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    Ongoing observations by End Point Dev people

    Integrate Twilio in Django

    Kulbir Singh

    By Kulbir Singh
    November 24, 2014


    Twilio is a powerful HTTP API that allows you to build powerful voice and SMS apps. The goal of this blog post is to help make building the SMS applications as simple as possible in django.

    There is a already Twilio Python help library available. The open source twilio-python library lets us to write Python code to make HTTP requests to the Twilio API.


    The easiest way to install twilio-python library is using pip. Pip is a package manager for Python.

    Simply run following command in terminal.

    $ pip install twilio

    Twilio API Credentails

    To Integrate twilio API in django application, we need TWILIO_ACCOUNT_SID and TWILIO_AUTH_TOKEN variables. These variables can be found by logging into your Twilio account dashboard. These variables are used to communicate with the Twilio API.

    You’ll need to add them to your settings.py file:


    Create a New App

    We are going to interact with people using SMS, so I prefer to create an app named communication. I am assuming you’ve already installed Django.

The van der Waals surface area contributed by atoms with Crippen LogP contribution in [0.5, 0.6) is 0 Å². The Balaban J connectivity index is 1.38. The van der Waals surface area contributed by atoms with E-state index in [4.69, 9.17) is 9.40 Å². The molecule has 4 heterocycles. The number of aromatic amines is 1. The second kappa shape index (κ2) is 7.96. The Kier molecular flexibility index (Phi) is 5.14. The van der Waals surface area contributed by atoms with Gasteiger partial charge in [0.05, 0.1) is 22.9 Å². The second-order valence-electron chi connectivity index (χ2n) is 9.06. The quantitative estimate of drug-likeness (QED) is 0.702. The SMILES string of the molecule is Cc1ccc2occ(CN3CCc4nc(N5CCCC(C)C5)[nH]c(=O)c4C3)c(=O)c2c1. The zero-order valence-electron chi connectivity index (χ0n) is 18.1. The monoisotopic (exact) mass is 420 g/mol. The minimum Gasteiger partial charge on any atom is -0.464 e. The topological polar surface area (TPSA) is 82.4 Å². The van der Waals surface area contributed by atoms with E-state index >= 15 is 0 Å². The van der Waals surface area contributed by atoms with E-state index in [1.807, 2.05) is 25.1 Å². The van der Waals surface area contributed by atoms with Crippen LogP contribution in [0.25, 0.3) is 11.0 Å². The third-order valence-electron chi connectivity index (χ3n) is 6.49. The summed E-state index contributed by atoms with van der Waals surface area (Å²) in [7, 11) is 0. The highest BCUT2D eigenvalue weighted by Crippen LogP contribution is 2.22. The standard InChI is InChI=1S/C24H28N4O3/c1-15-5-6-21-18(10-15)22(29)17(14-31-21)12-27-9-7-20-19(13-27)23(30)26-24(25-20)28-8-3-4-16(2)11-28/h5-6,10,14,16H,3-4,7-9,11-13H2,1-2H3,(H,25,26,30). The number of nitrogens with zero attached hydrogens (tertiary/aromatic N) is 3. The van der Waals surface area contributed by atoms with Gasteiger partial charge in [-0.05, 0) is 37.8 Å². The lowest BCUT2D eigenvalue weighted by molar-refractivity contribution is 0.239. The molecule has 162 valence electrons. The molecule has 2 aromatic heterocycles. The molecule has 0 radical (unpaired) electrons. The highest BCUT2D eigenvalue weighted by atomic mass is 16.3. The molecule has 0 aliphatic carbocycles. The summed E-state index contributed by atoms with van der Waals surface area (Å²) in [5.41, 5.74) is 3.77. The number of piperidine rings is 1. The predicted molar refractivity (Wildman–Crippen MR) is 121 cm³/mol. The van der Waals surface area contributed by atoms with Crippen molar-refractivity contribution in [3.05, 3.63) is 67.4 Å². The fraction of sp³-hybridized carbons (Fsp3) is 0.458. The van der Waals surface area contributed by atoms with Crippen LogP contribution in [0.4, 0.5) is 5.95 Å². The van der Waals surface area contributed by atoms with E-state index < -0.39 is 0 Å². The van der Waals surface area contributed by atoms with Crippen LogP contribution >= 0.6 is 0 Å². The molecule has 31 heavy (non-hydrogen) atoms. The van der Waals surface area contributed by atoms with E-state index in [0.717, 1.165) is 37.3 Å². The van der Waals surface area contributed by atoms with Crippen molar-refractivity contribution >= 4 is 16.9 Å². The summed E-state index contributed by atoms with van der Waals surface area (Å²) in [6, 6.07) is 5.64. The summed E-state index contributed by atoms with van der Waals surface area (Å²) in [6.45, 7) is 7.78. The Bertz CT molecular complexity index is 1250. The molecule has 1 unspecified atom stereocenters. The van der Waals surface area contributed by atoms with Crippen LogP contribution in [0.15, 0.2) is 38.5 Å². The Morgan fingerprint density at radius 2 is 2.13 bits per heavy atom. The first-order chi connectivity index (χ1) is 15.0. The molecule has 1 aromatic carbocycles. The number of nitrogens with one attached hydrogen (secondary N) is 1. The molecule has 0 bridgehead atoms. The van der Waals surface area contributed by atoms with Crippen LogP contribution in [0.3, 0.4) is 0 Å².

Run following command in terminal.

    $ django-admin.py startapp communcation

    We will need to register the new app in our django project.

    Add it to your INSTALLED_APPS tuple in your settings.py file:


    Create the Model

    Now we’ll open up communication/models.py to start creating models for our app.

    class SendSMS(models.Model):
        to_number = models.CharField(max_length=30)
        from_number = models.CharField(max_length=30)
        sms_sid = models.CharField(max_length=34, default="", blank=True)
        account_sid = models.CharField(max_length=34, default="", blank=True)
        created_at = models.DateTimeField(auto_now_add=True)
        sent_at = models.DateTimeField(null=True, blank=True)
        delivered_at = models.DateTimeField(null=True, blank=True)
        status = models.CharField(max_length=20, default="", blank=True)

    and run the syncdb command after defining the model:

    $ python manage.py syncdb

    It will create the necessary database tables for our app.

    Create utils.py file

    Create a new file named utils.py and save in communication/utils.py.

    Put the following code in communication/utils.py:

    from django.conf import settings
    import twilio
    import twilio.rest
    def send_twilio_message(to_number, body):
        client = twilio.rest.TwilioRestClient(
            settings.TWILIO_ACCOUNT_SID, settings.TWILIO_AUTH_TOKEN)
        return client.messages.create(

    Testing send_twilio_message

    Open the shell and run following commands.

    >>> from communication.utils import send_twilio_message
    >>> sms = send_twilio_message('+15005550006', 'Hello Endpointer,')
    >>> print sms.sid

    Having the sid means that everything in the backend is working fine. And we can proceed to work on the front end.